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Notre Dame vs. Boston College: Keys to an Irish Win

By · October 1st, 2010 · 0 Comments
Notre Dame vs. Boston College: Keys to an Irish Win

The Eagles are hardly a popular opponent amongst Irish fans, mostly due to their penchant for dashing perfect seasons. Boston College played the role of spoiler against Lou Holtz’s undefeated and first-ranked squad in 1993, and initiated the late-season slide of Tyrone Willingham’s fourth-ranked, 8-0 team in 2002.

The Eagles’ recent success has been particularly consistent. Since 1999 Boston College has won seven of nine in the series, including six straight from 2001 to 2008, the last affair a shutout of the Irish in Chestnut Hill.

Coming off the disappointing performance against Stanford and entering the weekend at 1-3, Notre Dame is desperate for a win to provide tangible evidence of progress. Unfortunately, the Irish face a formidable opponent, on the road, and in a night game.

Boston College, Version 2010

Frank Spaziani is in his second year as head coach, but has 14 seasons of experience in Chestnut Hill. Nine of those were as defensive coordinator, first under Tom O’Brien and later under Jeff Jagodzinski. Not surprisingly, his two teams have been very stout on the defensive side of the ball.

Spaziani took over after the ugly dismissal of Jagodzinski, and largely transformed the program back to the model he learned under O’Brien. The blueprint is built on long-term development, as the overwhelming majority of starters are veteran players. Most were not highly rated recruits coming out of high school, but they nearly always play up to or beyond their potential, especially against the Irish.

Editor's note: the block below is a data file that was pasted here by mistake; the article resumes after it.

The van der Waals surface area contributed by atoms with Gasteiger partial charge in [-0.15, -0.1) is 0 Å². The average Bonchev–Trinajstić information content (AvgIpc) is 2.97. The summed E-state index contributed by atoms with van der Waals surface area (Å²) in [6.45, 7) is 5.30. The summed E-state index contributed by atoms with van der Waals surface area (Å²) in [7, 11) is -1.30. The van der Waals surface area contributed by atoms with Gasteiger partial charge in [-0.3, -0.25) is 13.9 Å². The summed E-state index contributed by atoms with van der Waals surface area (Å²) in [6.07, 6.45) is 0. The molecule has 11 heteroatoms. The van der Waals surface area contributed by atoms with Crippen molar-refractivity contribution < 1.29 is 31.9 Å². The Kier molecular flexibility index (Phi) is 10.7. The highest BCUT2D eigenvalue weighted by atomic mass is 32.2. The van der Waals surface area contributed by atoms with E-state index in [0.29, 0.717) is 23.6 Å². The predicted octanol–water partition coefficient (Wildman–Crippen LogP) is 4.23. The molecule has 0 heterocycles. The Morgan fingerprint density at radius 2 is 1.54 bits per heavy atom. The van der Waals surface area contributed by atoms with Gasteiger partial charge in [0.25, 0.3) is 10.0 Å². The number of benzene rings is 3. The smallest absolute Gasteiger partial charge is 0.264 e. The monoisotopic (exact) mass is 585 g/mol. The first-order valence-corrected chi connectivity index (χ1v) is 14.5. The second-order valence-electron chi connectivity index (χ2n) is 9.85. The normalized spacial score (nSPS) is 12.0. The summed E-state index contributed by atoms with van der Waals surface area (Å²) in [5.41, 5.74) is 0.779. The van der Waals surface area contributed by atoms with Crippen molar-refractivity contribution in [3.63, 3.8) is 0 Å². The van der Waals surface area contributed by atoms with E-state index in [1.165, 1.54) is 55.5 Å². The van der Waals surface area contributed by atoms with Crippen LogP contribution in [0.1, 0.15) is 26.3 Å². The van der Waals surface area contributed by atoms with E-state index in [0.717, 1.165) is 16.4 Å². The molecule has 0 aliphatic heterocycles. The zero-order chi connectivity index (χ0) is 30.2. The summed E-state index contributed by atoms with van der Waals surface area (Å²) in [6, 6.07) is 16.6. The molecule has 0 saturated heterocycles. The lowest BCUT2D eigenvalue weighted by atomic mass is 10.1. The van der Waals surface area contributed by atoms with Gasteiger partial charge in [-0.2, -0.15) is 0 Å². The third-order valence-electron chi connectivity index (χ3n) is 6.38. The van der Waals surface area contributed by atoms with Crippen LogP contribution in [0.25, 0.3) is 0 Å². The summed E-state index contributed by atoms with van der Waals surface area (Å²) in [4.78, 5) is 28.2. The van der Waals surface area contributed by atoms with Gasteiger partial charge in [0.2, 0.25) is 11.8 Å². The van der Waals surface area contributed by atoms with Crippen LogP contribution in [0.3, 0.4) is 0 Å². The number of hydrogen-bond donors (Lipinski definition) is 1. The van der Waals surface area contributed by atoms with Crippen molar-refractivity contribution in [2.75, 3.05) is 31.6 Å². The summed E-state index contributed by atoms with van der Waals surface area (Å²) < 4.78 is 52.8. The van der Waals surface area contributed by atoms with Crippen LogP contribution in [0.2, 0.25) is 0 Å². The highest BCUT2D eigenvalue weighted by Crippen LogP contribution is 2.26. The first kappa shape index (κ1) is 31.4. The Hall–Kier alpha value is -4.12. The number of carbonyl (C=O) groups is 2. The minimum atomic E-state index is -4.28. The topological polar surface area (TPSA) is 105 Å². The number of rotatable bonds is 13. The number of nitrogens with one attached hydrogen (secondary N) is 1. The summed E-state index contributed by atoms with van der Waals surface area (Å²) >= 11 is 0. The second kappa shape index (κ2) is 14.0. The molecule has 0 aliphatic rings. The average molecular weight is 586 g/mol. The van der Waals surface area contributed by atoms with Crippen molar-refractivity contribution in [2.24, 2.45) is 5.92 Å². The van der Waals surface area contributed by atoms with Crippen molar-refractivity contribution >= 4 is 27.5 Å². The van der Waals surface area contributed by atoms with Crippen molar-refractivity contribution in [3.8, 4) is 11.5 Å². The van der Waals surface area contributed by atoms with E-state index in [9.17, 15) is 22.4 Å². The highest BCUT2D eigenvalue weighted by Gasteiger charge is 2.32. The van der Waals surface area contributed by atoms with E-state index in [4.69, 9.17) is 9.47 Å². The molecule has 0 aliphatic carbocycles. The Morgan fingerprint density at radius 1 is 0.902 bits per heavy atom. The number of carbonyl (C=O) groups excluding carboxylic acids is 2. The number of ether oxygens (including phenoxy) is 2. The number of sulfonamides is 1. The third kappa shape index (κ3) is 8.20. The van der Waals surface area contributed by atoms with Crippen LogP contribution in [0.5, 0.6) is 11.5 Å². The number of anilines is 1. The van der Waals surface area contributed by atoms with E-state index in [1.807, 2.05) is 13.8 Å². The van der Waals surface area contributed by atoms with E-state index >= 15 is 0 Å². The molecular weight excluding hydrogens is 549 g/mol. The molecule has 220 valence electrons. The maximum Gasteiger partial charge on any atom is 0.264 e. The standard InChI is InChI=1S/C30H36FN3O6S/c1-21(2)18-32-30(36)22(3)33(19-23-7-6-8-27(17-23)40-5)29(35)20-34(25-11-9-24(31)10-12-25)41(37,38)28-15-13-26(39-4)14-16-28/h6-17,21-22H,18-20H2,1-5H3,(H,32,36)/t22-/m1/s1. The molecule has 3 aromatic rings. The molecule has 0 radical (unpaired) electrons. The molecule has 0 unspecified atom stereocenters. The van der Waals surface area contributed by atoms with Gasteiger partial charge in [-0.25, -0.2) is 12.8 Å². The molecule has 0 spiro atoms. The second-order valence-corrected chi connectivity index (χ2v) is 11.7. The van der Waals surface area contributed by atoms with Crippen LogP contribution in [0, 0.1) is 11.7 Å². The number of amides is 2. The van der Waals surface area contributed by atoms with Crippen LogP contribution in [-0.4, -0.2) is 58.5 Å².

This year’s veteran-laden squad is a disciplined unit—the team ranks in the top 25 in penalties and penalty yards per game—but does struggle with ball security. Boston College is +1 in turnover margin (42nd ranking), but should be much better. The defense ranks 8th in takeaways per game (nine in three outings), but the offense has surrendered eight turnovers (108th in turnovers per game).


The Eagle offense operates under the direction of second-year offensive coordinator Gary Tranquill. Tranquill has more than 40 years of college coaching experience including 14 as an offensive coordinator and five as the head coach at the Naval Academy.

The 2010 Eagle offense is off to a rough start. Against Kent State, Weber State, and Virginia Tech, Boston College has converted only 30.8 percent of third down attempts (107th ranking), managed to score a touchdown on only one of every four red zone opportunities (119), averaged only 21.3 points (90) and 322 yards (92) per game, and gained only 5.2 yards per play (78). Tech defensive coordinator Bud Foster routinely fields a good defensive product, but Weber State and Kent State are hardly noteworthy opponents.

From a scheme perspective, Tranquill primarily employs a run-first offense, out of necessity if not by design. Since the departure of Matt Ryan there has been an absence of competent quarterback play for Boston College, forcing the offense to lean heavily on the running game.